In the heart of Seattle’s U-District lives the Burke Museum of Natural History and Culture, which celebrated its 125th anniversary this year. It began as a club of young naturalists with a passion for collecting all types of specimens; over time it became a tangible catalog of natural history, a conglomerate of objects that help us see Earth and its creatures over a timeline much longer than our own. Today the Burke is a hub of research and public education.
Before my visit I didn’t realize just how important museums are for preserving natural history and contributing to scientific discovery. What we see in the displays as we browse the aisles is only a tiny percentage of what the museum actually holds. The Burke has one of the largest tissue sample collections in the world, specifically avian tissue samples. With so many specimens at hand, scientists are able to understand how the tissue of, say, a modern Pileated Woodpecker differs from that of a 100 year old woodpecker, and so on. Beyond public education, museums are vital in preserving history so that we might study it and understand how our world and the creatures on it change over time.
The Burke focuses on the idea of collecting things, and the significance of collections. The first exhibit asks visitors about their own collections and why they are important. It seems most people do collect something.
It occurred to me that if this museum began as a few guys collecting samples of just about everything they could find, labeling and dating the vials and storing them away, then it meant that I, too, could be a scientist to a certain extent. If I wish to learn more about birds, why not begin collecting samples, why not collect, say, feathers, which I could reference whenever I need to.
The Burke’s Ornithology collection was the most interesting to me. It was eerie to see so many dead birds in one place, however intriguing to see such close detail of birds I only ever see briefly when they flutter by.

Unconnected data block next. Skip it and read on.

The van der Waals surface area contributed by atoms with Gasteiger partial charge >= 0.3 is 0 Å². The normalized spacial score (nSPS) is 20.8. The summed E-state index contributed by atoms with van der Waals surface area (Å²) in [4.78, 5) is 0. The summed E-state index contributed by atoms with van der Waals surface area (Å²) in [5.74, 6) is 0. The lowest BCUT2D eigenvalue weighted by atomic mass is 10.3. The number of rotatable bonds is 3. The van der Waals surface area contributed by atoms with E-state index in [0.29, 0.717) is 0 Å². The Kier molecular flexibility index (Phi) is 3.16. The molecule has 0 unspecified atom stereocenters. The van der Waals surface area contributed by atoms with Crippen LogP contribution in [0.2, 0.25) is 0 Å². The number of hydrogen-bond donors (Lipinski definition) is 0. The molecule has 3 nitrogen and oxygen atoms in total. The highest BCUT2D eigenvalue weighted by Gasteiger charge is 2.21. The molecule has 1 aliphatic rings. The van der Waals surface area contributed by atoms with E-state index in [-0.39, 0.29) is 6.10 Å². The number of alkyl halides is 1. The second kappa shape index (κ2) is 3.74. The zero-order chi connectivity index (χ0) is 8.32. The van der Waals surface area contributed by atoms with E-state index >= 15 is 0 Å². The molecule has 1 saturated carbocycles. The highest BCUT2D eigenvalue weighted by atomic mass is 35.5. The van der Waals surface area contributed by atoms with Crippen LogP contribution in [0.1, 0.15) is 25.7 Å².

This exhibit (photos above) shows just how similar these sparrows appear to be, however genetically speaking they are quite different. Without this somewhat eerie collection of sparrows across the United States, scientists would still believe that they were all closely related.
The plaque in the photo reads, “These sparrows in the genus Ammodramus have a lot in common: they all live in North American grasslands or shrublands, have a nondescript appearance, and under their feathers they all look pretty similar too. So it’s not surprising that scientists have long assumed they were closely related to one another. Burke ornithologists John Klicka and his graduate student Garth Spellman used DNA analysis from these specimens (and many others) to show that members of this genus are NOT as closely related to each other as we thought. Indeed, the Ammodramus group is divided into three very different groups, each more closely related to other species of sparrows. Their similar body shapes and coloration (morphology), and lifestyles (ecology) represent a good example of convergent evolution”
Overall, the Burke exists to inspire discovery and to help naturalists gather data for the many questions that need answers. The Burke’s avian collection consists of 41,000 study skins, 26,000 spread wings, 17,700 bird skeletons, 3,100 egg sets, and 26,000 avian tissues.
I enjoyed my visit immensely and hope to carry with me the same sense of discovery that founded this museum.
What do you collect? Why is it important?
Photo credit: Burke Museum front, courtesy of Wonderlane / feature photo courtesy of National Museums Liverpool / All other photos by me.